In this respect, we are not persuaded that, had such an intoxication instruction been given, it would have materially influenced the guilty verdict, or been of such effect, when applied to the trial evidence, to render it inferentially plausible that the jury's verdict on the mayhem charge would have been different. See Commonwealth v. Freeman, 352 Mass. 556, 563-564, 227 N.E.2d 3 (1967); Commonwealth v. Miranda, 22 Mass.App.Ct. 10, 21, 490 N.E.2d 1195 (1986). In reaching this determination, we consider the strength of the Commonwealth's evidence, including, but not limited to, the evidence that, notwithstanding his alcohol consumption, the defendant remained in control of his faculties-a cognitive affect from which a jury could further conclude that the defendant was capable of forming the requisite specific intent to commit mayhem. In addition to proof concerning the defendant's mental functioning, the brutal nature of the assault bespeaks of the defendant's ability to formulate specific intent. The defendant's repeated stomping on Tetrault's head was so forceful that the victim's head bounced up and down on the sidewalk. See Commonwealth v. Hamm, 19 Mass.App.Ct. 72, 80, 471 N.E.2d 416 (1984) (where defendant “stomped” on victim's head and face, evidence was sufficient to support mayhem conviction). Moreover, the severity of the resulting injuries also supports the theory that the crime was perpetrated with specific intent. The beating of Tetrault was so savage that his face was rendered unrecognizable, and the resulting disfigurement so substantial that reconstructive surgery was required. “Specific intent may be inferred from the nature of the injuries as well as evidence that ‘the injuries arose from a sustained or atrocious attack.’ ” Commonwealth v. Sparks, 42 Mass.App.Ct. 915, 916, 675 N.E.2d 1176 (1997), quoting from Commonwealth v. Cleary, 41 Mass.App.Ct. 214, 217, 669 N.E.2d 452 (1996). Accord Commonwealth v. Doucette, 391 Mass. 443, 456, 462 N.E.2d 1084 (1984) (“the nature and number of the wounds are inconsistent with a claim of debilitating intoxication” so as to negate specific intent).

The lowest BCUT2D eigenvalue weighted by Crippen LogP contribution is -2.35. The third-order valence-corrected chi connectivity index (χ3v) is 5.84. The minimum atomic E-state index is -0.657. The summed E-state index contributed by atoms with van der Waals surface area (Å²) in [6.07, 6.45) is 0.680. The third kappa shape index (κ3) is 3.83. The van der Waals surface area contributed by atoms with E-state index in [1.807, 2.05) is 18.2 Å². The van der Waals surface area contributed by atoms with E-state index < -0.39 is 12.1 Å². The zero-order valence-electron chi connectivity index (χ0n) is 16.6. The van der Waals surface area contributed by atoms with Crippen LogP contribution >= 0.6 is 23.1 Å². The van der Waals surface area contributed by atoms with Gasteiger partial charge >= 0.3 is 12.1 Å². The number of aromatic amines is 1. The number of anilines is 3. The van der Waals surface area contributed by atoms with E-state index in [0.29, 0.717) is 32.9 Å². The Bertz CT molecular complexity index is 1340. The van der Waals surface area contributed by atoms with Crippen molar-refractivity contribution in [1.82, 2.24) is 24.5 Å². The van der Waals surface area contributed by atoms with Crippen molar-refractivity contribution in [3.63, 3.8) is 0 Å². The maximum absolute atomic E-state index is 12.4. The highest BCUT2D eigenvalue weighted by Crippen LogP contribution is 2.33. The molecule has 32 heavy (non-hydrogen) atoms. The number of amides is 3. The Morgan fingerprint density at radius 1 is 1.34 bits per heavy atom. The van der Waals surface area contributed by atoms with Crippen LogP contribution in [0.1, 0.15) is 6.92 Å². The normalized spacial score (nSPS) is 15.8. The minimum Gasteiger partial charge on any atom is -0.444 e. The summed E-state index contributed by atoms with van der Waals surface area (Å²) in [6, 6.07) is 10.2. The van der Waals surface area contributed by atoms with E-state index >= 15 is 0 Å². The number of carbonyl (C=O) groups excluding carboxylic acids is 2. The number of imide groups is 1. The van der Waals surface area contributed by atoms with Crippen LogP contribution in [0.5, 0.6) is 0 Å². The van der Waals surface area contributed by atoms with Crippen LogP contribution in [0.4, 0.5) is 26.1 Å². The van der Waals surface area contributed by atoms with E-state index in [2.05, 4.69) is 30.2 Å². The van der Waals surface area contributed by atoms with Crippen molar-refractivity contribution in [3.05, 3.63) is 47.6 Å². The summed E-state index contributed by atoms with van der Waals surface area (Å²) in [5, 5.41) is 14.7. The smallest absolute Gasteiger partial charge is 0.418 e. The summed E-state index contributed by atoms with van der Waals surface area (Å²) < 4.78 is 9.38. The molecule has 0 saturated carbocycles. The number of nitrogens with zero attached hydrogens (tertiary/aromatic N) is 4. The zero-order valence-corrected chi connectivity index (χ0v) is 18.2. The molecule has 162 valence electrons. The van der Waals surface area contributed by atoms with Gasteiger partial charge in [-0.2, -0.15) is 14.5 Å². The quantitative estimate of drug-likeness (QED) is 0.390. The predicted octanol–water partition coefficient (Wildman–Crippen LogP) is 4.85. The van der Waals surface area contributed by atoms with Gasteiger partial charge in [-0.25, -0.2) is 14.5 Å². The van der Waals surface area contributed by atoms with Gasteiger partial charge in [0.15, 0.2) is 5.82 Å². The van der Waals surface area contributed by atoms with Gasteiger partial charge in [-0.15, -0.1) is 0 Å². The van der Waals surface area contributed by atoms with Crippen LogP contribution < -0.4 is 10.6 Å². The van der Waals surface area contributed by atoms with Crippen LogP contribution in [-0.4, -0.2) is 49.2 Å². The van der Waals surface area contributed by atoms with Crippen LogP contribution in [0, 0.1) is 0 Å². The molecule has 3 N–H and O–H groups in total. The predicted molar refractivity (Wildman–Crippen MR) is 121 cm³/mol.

We also consider that the judge twice instructed the jury concerning the requirement of finding specific intent as an element of proof on the mayhem offense, first at the beginning of the case and second in the final charge. The judge's carefully calibrated instructions reduced any substantial risk of a miscarriage of justice by focusing the jury searchingly on the precise question whether the defendant had the specific intent to maim or disfigure the victim.5